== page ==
The Moody Report paints a grim picture for Illinois universities – at least as long as this delayed budget debacle continues.
Feb. 5, Moody’s Investors Service on Illinois’ public colleges said that “The longer the budget crisis continues, the greater the likelihood that additional Illinois public universities will declare financial exigency to address costs.”
They’re already doing so.
Eastern Illinois University President David Glassman wrote that:
We will implement the actions of halting all non-instructional capital equipment purchases; delaying all deferred maintenance and repairs that are either unrelated to safety and security or already paid for; delaying all non-instructional capital projects; halting all non-instructional supply purchases without vice presidential approval; freezing employee-reimbursed travel with minimal exception such as for required federal or governmental purposes; and freezing all hiring that involves FY16 funding.
Western Illinois University in Macomb voted to cut more than 40 teaching positions.
Chicago State University has already announced a moratorium of sacking tenured faculty and closing its doors. Her 4,500 students will enroll at one of the other 9 public colleges in Illinois. And these, say Moody’s, may close, too.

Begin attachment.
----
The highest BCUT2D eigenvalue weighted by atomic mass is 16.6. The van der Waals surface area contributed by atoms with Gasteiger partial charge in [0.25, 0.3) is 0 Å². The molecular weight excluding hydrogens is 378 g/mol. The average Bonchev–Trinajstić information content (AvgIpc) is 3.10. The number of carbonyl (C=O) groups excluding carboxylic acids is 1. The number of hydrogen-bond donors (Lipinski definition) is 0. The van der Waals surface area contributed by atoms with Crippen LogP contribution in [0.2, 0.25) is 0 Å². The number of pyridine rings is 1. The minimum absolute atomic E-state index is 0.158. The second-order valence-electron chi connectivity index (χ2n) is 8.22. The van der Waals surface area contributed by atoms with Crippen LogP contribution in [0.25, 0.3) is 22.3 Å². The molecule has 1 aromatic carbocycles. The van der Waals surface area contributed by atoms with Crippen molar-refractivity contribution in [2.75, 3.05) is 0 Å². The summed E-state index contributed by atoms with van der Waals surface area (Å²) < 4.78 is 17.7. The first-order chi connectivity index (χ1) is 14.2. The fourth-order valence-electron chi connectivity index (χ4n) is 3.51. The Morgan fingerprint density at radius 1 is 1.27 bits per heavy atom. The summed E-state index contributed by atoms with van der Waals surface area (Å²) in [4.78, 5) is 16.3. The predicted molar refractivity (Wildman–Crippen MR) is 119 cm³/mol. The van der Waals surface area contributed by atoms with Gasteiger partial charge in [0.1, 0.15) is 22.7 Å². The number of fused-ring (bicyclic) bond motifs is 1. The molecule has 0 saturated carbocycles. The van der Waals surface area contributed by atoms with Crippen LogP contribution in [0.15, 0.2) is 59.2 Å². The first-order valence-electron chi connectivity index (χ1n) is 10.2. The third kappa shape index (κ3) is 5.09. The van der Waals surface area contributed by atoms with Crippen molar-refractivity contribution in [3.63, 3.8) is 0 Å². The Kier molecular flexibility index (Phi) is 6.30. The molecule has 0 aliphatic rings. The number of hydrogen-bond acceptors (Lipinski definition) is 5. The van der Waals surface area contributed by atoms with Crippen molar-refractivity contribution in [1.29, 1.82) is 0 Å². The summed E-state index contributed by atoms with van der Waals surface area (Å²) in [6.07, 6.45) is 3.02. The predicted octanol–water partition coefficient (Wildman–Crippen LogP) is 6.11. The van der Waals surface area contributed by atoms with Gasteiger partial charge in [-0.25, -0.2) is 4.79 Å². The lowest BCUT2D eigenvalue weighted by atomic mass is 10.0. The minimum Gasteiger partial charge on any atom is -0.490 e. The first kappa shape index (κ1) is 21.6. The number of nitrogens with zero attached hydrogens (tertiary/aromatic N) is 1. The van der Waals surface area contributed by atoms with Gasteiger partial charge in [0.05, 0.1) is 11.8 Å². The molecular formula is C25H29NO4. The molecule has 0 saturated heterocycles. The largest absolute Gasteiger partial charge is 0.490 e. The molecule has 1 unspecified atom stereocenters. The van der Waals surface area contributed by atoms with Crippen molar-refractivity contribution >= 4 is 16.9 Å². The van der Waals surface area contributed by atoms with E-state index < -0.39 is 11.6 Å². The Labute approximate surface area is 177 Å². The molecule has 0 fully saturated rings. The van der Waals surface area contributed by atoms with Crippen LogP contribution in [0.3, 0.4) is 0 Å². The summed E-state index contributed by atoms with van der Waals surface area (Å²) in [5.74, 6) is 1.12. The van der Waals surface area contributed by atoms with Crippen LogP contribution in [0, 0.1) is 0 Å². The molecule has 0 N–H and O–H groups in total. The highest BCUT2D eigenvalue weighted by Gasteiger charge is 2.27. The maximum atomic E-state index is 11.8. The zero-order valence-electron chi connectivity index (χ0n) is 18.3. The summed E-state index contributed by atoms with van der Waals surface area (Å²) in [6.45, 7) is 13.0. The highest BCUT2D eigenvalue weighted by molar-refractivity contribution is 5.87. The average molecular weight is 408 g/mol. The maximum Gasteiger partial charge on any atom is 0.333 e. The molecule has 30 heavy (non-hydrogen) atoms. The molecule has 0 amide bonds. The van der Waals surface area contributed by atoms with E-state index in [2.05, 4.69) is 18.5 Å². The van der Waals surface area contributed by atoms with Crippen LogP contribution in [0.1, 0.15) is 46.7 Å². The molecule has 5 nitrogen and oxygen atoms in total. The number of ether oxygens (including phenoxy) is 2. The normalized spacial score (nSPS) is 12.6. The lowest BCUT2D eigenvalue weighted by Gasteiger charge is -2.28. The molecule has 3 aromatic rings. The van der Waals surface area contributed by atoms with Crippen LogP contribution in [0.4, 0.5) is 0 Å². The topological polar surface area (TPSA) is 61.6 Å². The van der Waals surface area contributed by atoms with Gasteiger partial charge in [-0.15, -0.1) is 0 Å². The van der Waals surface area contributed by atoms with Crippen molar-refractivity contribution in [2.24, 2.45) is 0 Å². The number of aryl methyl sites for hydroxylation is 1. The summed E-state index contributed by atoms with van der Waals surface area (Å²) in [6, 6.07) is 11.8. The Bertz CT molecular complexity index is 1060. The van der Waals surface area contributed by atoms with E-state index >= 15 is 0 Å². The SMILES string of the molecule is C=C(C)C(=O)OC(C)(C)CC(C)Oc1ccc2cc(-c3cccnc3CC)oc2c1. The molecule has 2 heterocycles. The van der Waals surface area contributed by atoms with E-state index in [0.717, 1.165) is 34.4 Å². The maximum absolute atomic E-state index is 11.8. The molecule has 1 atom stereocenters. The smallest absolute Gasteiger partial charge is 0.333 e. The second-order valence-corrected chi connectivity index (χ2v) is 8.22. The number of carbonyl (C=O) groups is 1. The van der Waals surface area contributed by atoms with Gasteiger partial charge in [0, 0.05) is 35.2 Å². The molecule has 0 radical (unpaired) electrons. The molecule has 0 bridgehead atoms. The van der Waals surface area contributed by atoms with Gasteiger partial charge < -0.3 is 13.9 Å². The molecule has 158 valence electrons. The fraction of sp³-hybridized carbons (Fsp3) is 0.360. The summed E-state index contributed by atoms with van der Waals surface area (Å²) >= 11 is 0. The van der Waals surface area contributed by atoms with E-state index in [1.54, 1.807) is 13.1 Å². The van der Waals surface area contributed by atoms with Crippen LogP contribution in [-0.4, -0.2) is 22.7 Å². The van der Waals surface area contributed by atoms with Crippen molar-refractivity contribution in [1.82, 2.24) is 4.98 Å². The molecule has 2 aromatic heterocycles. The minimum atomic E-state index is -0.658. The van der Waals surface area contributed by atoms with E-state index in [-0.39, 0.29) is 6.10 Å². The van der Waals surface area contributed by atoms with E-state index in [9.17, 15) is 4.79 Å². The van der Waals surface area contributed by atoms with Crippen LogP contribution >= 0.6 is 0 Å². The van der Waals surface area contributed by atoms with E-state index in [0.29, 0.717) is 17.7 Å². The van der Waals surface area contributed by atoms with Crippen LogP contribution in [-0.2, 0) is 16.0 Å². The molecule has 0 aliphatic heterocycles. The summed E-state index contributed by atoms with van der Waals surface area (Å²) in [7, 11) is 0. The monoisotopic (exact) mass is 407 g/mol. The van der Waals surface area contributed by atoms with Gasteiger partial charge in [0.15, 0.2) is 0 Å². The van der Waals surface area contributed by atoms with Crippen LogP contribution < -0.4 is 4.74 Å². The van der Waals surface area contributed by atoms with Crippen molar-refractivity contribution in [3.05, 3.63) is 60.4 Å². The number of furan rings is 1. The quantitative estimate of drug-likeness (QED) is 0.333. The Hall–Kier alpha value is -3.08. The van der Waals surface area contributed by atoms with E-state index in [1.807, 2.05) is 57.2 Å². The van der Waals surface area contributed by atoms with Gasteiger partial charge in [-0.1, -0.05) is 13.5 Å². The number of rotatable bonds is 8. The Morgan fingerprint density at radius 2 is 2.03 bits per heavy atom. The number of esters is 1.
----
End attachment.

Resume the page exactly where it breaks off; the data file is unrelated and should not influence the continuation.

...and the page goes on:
Students may also lose their accreditation. The Higher Learning Commission, the regional accrediting agency for Illinois public universities, has warned Gov. Bruce Rauner and members of the General Assembly that if Illinois colleges suspend operations, they risk losing accreditation.
A year ago , Gov. Bruce Rauner had called for trimming the state’s higher education budget from $2 billion to $1.6 billion. If these institutions close down, he can return his scissors to their drawer.
Some students will go to private colleges. Others become bankrupt from online for-profit so-called colleges.
And many will have to forgo college altogether.
A state that starves its education shows what it values.